Experimental new series: Foundations of QAnal

I may or may not stick with this. I am having horrible writer’s block trying to write this all out in a LaTeX PDF, Erlang, my videos, or in my Revelations. So I’m trying the blog medium. The blog has the “fire and forget” property. So we’ll see.

QAnal is my fork of mathematics. QAnal is short for “rational analysis”.

The impetus for this was about a year or so ago. I wanted to do a video explaining Gaussian elimination and neural networks with some code (still haven’t done that hundreds of videos later). I got the sense that both ideas were intrinsically very simple, just poorly explained. Mostly because those explaining the ideas didn’t really understand them.

Problem number 1: CIA floats

The first thing I realized was why nobody gives code examples of Gaussian elimination: CIA floats. Gaussian elimination is a very mathematically (and computationally) straightforward algorithm. But it requires a lot of division. Something that computers are weirdly bad at.

1> (1/10) + (2/10) =:= (3/10).

So I went to implement rational number arithmetic in Erlang, and then write a matrix data structure over the rational numbers.

Implementing rationals is easy in a language that has built-in bignum arithmetic like Erlang or Scheme. Scheme actually has built-in rationals

scheme@(guile-user)> (equal? (+ (/ 1 10) (/ 2 10)) (/ 3 10))
$1 = #t

(“Rational” just means fraction with integers. Rational = ratio.)

But doing this in a language that doesn’t have built-in bignum arithmetic means you have to implement bignums yourself (or face overflow/underflow issues). And that’s a task beyond the capacity of almost anyone writing a math explainer (most of whom would struggle writing “hello world”).

So, as someone explaining Gaussian elimination, you have three options:

  1. use floats and lose the ability to do even basic reasoning about your program
  2. go into the cave (which the CIA claims doesn’t exist) and slay the angry fire-breathing math dragon
  3. not give a code example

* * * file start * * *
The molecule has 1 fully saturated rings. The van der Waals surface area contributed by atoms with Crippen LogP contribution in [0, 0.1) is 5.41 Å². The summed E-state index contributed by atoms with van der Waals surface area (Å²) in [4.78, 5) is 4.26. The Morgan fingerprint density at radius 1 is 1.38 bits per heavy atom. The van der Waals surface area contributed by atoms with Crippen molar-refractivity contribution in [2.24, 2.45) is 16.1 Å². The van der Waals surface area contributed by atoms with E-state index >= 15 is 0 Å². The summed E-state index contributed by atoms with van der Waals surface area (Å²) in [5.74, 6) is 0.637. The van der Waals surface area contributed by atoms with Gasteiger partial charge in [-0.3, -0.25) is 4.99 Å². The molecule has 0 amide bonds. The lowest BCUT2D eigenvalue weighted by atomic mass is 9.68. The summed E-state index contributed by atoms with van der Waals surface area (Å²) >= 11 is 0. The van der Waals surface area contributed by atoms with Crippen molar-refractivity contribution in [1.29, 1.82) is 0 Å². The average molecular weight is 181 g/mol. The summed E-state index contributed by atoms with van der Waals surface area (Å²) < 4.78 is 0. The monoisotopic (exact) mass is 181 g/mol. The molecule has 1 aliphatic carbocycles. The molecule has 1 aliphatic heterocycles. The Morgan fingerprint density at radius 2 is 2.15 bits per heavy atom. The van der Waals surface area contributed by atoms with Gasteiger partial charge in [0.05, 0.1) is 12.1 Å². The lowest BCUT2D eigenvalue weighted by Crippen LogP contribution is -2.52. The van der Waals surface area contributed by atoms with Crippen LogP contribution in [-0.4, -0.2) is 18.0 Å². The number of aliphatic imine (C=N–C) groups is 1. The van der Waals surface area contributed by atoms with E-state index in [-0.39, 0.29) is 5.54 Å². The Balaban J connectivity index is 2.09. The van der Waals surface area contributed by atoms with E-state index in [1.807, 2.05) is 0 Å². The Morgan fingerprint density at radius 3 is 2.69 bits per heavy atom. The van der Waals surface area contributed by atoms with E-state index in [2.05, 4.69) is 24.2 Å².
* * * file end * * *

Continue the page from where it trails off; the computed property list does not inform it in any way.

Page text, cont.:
Well, option 3 is clearly the best one of those three

Problem number 2: CIA reals

Problem number 2: a lot of mathematics depends on a leaky abstraction called the “real numbers” (which are fake, and which I may or may not explain at some point). CIA floats exist as a band-aid abstraction in computing to deal with mathematics centered around CIA reals.

Interestingly, the term “real number” emerged to distinguish them from “imaginary numbers”. In hindsight, imaginary numbers are real and real numbers are fake. Summary: the CIA is retarded

Example: the square root of two

Let me give you a really really simple example.

What is x? Well if you remember high school trigonometry, then you know the answer is the square root of 2?

This is the Pythagorean Theorem. The first theorem ever, and easily the most important theorem in mathematics.

Well, there’s a problem. As even the Ancient Greeks knew, there is no rational number with has the property that its square is two.

The argument is really simple. Let me lay it out.

  1. Every fraction can be reduced. I will make this argument formally in a couple of posts. You can watch my Math for Programmers Playlist if you are impatient. The beginning bit of this series will match that playlist pretty closely.

    But take it on faith for now. A fraction is reduced precisely when the top and bottom of the fraction contain no common factor. There is a canonical procedure for reducing a fraction called the Euclidean algorithm (which we’ll talk about soonish).

    In particular, the canonical (reduced) form of any fraction has the property that the top and bottom of the fraction are not both even. Examples:

    scheme@(guile-user)> (/ 54 30)
    $1 = 9/5
    scheme@(guile-user)> (/ 2 6)
    $2 = 1/3
    scheme@(guile-user)> (/ 2 4)
    $3 = 1/2
  2. OK. So let’s assume I have a rational number (/ a b) which has the following two properties:
    • the square of (/ a b) is 2
    • a and b are not both even

    I will derive a contradiction.

  3. The following function evaluates to true for any integers a and b (provided b is not zero, in which case it crashes).
    (define (check a b)
      (equal? (expt (/ a b) 2)
              (/ (expt a 2)
                 (expt b 2))))

    Let’s try it

    scheme@(guile-user) [2]> (define (check a b) (equal? (expt (/ a b) 2) (/ (expt a 2) (expt b 2))))
    scheme@(guile-user) [2]> (check 2 4)
    $5 = #t
    scheme@(guile-user) [2]> (check 2 5)
    $6 = #t
    scheme@(guile-user) [2]> (check 8482 2919)
    $7 = #t

    This is a direct consequence of the rule for multiplying fractions:

    times({q, TL, BL}, {q, TR, BR}) ->
        q(TL * TR,
          BL * BR).
  4. If
    (equal? (/ (expt a 2)
               (expt b 2))

    then it is also true that

    (equal? (expt a 2)
            (* 2 (expt b 2)))

    This is just algebra.

  5. This is saying that (expt a 2) is 2 times another integer, which means that (expt a 2) is even.
  6. Even integers have even squares and odd integers have odd squares (exercise: prove it! hint: write out a mod 2 multiplication table).
  7. Therefore a itself is even; that is, there exists another integer x such that (equal? a (* 2 x))
  8. Some algebra
    ; substitution:
    (equal? (expt (* 2 x) 2)
            (* 2 (expt b 2)))